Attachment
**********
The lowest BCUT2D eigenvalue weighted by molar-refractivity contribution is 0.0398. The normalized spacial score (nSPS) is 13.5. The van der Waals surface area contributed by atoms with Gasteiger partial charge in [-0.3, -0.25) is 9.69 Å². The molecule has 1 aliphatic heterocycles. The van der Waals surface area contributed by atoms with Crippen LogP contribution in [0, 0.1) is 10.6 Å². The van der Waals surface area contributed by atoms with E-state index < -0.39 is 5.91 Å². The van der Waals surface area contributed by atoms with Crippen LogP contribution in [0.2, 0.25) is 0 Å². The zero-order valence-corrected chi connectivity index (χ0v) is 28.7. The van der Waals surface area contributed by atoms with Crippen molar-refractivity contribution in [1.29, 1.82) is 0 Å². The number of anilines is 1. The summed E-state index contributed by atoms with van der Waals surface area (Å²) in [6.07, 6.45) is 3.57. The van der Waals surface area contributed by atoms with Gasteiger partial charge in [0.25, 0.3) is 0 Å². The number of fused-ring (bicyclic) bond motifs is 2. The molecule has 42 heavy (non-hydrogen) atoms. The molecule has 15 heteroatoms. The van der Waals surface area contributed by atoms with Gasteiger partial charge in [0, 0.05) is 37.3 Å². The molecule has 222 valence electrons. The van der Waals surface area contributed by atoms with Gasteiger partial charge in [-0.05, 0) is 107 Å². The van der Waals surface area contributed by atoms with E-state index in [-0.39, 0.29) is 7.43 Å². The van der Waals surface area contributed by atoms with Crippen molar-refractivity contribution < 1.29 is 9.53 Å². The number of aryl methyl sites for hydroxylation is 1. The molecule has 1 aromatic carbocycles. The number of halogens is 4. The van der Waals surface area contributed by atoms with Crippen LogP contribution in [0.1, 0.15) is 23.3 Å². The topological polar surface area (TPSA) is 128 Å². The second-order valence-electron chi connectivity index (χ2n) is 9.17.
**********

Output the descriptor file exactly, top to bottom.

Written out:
The lowest BCUT2D eigenvalue weighted by molar-refractivity contribution is 0.0398. The normalized spacial score (nSPS) is 13.5. The van der Waals surface area contributed by atoms with Gasteiger partial charge in [-0.3, -0.25) is 9.69 Å². The molecule has 1 aliphatic heterocycles. The van der Waals surface area contributed by atoms with Crippen LogP contribution in [0, 0.1) is 10.6 Å². The van der Waals surface area contributed by atoms with E-state index < -0.39 is 5.91 Å². The van der Waals surface area contributed by atoms with Crippen LogP contribution in [0.2, 0.25) is 0 Å². The zero-order valence-corrected chi connectivity index (χ0v) is 28.7. The van der Waals surface area contributed by atoms with Crippen molar-refractivity contribution in [1.29, 1.82) is 0 Å². The number of anilines is 1. The summed E-state index contributed by atoms with van der Waals surface area (Å²) in [6.07, 6.45) is 3.57. The van der Waals surface area contributed by atoms with Gasteiger partial charge in [0.25, 0.3) is 0 Å². The number of fused-ring (bicyclic) bond motifs is 2. The molecule has 42 heavy (non-hydrogen) atoms. The molecule has 15 heteroatoms. The van der Waals surface area contributed by atoms with Gasteiger partial charge in [0, 0.05) is 37.3 Å². The molecule has 222 valence electrons. The van der Waals surface area contributed by atoms with Gasteiger partial charge in [-0.05, 0) is 107 Å². The van der Waals surface area contributed by atoms with E-state index in [-0.39, 0.29) is 7.43 Å². The van der Waals surface area contributed by atoms with Crippen molar-refractivity contribution < 1.29 is 9.53 Å². The number of aryl methyl sites for hydroxylation is 1. The molecule has 1 aromatic carbocycles. The number of halogens is 4. The van der Waals surface area contributed by atoms with Crippen LogP contribution in [0.1, 0.15) is 23.3 Å². The topological polar surface area (TPSA) is 128 Å². The second-order valence-electron chi connectivity index (χ2n) is 9.17.